Health Care Worker Protections in High-Risk Settings

State Public Health Officer Order of July 26, 2021 

The COVID-19 pandemic remains a significant challenge in California. COVID-19 vaccines are effective in reducing infection and serious disease. At present, 62% of Californians 12 years of age and older are fully vaccinated with an additional 9% partially vaccinated. California is currently experiencing the fastest increase in COVID-19 cases during the entire pandemic with 11.2 new cases per 100,000 people per day, with case rates increasing fivefold within two months. The Delta variant, which is very highly contagious and possibly more virulent, is currently the most common variant causing new infections in California. 

Unvaccinated persons are more likely to get infected and spread the virus, which is transmitted through the air. Most current hospitalizations and deaths are among unvaccinated persons. Thanks to vaccinations and to measures taken since March 2020, California's health care system is currently able to address the increase in cases and hospitalizations. However, additional statewide facility-directed measures are necessary to protect particularly vulnerable populations, and ensure a sufficient, consistent supply of workers in high-risk health care and congregate settings.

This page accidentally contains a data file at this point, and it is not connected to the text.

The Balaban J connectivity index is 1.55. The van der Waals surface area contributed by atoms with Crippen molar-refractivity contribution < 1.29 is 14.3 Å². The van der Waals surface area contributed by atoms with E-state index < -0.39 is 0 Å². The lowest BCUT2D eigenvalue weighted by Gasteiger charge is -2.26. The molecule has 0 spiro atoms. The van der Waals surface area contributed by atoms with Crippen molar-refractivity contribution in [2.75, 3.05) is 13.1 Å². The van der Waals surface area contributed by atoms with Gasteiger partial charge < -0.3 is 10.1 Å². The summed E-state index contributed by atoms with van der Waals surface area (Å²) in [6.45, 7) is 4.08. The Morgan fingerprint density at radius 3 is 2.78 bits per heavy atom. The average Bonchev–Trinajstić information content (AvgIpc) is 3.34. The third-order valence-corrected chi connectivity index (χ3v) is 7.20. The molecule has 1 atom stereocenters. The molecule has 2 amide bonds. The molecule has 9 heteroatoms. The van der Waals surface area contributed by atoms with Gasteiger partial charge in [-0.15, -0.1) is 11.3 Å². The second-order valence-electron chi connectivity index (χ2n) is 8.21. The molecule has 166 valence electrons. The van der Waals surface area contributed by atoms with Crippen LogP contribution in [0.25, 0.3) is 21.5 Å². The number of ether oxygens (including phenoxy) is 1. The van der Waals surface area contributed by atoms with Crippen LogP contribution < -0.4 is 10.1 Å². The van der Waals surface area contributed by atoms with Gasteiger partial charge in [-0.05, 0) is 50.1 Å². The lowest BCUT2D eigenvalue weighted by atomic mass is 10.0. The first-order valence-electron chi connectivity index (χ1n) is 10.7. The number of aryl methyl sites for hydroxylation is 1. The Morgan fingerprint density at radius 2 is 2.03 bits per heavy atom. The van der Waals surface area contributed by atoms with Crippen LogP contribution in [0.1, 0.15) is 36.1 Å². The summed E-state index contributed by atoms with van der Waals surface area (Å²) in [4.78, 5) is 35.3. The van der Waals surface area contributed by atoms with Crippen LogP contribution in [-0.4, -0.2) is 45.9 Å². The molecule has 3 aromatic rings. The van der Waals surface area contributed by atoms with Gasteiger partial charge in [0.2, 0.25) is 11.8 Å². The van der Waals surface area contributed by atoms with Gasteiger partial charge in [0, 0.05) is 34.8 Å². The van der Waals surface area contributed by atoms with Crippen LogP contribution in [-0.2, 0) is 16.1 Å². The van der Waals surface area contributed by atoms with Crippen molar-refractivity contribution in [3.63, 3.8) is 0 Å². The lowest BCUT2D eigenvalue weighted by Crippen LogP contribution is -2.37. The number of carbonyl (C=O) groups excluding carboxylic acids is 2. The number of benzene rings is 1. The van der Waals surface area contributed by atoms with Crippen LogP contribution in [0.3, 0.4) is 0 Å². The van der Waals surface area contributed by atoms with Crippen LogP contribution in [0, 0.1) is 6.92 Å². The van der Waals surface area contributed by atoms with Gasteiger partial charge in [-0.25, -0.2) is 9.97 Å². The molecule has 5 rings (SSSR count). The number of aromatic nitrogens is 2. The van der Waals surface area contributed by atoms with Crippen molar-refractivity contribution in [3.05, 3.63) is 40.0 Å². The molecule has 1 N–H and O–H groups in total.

Hospitals, skilled nursing facilities (SNFs), and the other health care facility types identified in this order are particularly high-risk settings where COVID-19 outbreaks can have severe consequences for vulnerable populations including hospitalization, severe illness, and death. Further, the congregate and residential settings in this order share several features. They all are residential facilities where the residents have little ability to control the persons with whom they interact. There is frequent exposure to staff and other residents. In many of these settings, the residents are at high risk of severe COVID-19 disease due to underlying health conditions, advanced age, or both.